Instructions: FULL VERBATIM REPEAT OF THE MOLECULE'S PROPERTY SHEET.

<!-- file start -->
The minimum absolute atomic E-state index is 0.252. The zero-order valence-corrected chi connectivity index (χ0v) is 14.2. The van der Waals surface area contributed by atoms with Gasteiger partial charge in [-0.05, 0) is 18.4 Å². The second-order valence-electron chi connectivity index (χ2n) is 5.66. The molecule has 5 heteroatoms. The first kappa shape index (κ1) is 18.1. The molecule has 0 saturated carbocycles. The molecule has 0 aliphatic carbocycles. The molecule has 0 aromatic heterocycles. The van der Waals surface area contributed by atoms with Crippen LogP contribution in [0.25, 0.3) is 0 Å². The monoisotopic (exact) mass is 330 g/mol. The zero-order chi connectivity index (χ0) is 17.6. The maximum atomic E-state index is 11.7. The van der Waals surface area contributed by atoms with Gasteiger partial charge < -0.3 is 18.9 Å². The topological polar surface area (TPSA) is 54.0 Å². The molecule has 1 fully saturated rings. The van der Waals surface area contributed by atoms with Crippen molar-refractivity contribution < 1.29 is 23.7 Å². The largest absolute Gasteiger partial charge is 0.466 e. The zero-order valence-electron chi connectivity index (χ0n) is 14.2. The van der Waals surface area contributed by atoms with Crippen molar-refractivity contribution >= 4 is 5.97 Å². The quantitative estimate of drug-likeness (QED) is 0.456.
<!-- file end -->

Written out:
The minimum absolute atomic E-state index is 0.252. The zero-order valence-corrected chi connectivity index (χ0v) is 14.2. The van der Waals surface area contributed by atoms with Gasteiger partial charge in [-0.05, 0) is 18.4 Å². The second-order valence-electron chi connectivity index (χ2n) is 5.66. The molecule has 5 heteroatoms. The first kappa shape index (κ1) is 18.1. The molecule has 0 saturated carbocycles. The molecule has 0 aliphatic carbocycles. The molecule has 0 aromatic heterocycles. The van der Waals surface area contributed by atoms with Crippen LogP contribution in [0.25, 0.3) is 0 Å². The monoisotopic (exact) mass is 330 g/mol. The zero-order chi connectivity index (χ0) is 17.6. The maximum atomic E-state index is 11.7. The van der Waals surface area contributed by atoms with Gasteiger partial charge < -0.3 is 18.9 Å². The topological polar surface area (TPSA) is 54.0 Å². The molecule has 1 fully saturated rings. The van der Waals surface area contributed by atoms with Crippen molar-refractivity contribution < 1.29 is 23.7 Å². The largest absolute Gasteiger partial charge is 0.466 e. The zero-order valence-electron chi connectivity index (χ0n) is 14.2. The van der Waals surface area contributed by atoms with Crippen molar-refractivity contribution >= 4 is 5.97 Å². The quantitative estimate of drug-likeness (QED) is 0.456.